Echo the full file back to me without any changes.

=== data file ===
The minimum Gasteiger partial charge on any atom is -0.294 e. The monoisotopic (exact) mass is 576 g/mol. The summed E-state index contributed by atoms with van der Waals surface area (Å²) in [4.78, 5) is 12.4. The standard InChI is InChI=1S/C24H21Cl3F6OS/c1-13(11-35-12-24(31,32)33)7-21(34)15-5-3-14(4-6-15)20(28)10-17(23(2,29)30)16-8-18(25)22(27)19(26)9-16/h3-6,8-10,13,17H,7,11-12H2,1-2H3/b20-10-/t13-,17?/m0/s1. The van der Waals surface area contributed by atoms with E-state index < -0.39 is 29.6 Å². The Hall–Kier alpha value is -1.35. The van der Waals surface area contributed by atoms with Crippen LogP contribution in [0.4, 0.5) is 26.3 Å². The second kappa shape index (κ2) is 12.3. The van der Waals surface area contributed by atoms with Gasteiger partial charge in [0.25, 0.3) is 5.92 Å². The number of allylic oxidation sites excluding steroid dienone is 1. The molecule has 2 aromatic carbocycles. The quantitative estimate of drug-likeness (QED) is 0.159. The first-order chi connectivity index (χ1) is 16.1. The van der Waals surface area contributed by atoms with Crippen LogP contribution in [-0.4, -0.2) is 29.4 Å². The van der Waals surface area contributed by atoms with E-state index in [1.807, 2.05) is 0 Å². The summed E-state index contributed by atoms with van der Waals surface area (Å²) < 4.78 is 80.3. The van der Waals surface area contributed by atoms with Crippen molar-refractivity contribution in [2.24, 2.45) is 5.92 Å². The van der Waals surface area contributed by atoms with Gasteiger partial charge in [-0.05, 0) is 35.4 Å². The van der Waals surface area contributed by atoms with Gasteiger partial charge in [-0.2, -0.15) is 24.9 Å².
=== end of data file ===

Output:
The minimum Gasteiger partial charge on any atom is -0.294 e. The monoisotopic (exact) mass is 576 g/mol. The summed E-state index contributed by atoms with van der Waals surface area (Å²) in [4.78, 5) is 12.4. The standard InChI is InChI=1S/C24H21Cl3F6OS/c1-13(11-35-12-24(31,32)33)7-21(34)15-5-3-14(4-6-15)20(28)10-17(23(2,29)30)16-8-18(25)22(27)19(26)9-16/h3-6,8-10,13,17H,7,11-12H2,1-2H3/b20-10-/t13-,17?/m0/s1. The van der Waals surface area contributed by atoms with E-state index < -0.39 is 29.6 Å². The Hall–Kier alpha value is -1.35. The van der Waals surface area contributed by atoms with Crippen LogP contribution in [0.4, 0.5) is 26.3 Å². The second kappa shape index (κ2) is 12.3. The van der Waals surface area contributed by atoms with Gasteiger partial charge in [0.25, 0.3) is 5.92 Å². The number of allylic oxidation sites excluding steroid dienone is 1. The molecule has 2 aromatic carbocycles. The quantitative estimate of drug-likeness (QED) is 0.159. The first-order chi connectivity index (χ1) is 16.1. The van der Waals surface area contributed by atoms with Crippen LogP contribution in [-0.4, -0.2) is 29.4 Å². The van der Waals surface area contributed by atoms with E-state index in [1.807, 2.05) is 0 Å². The summed E-state index contributed by atoms with van der Waals surface area (Å²) < 4.78 is 80.3. The van der Waals surface area contributed by atoms with Crippen molar-refractivity contribution in [2.24, 2.45) is 5.92 Å². The van der Waals surface area contributed by atoms with Gasteiger partial charge in [-0.05, 0) is 35.4 Å². The van der Waals surface area contributed by atoms with Gasteiger partial charge in [-0.2, -0.15) is 24.9 Å².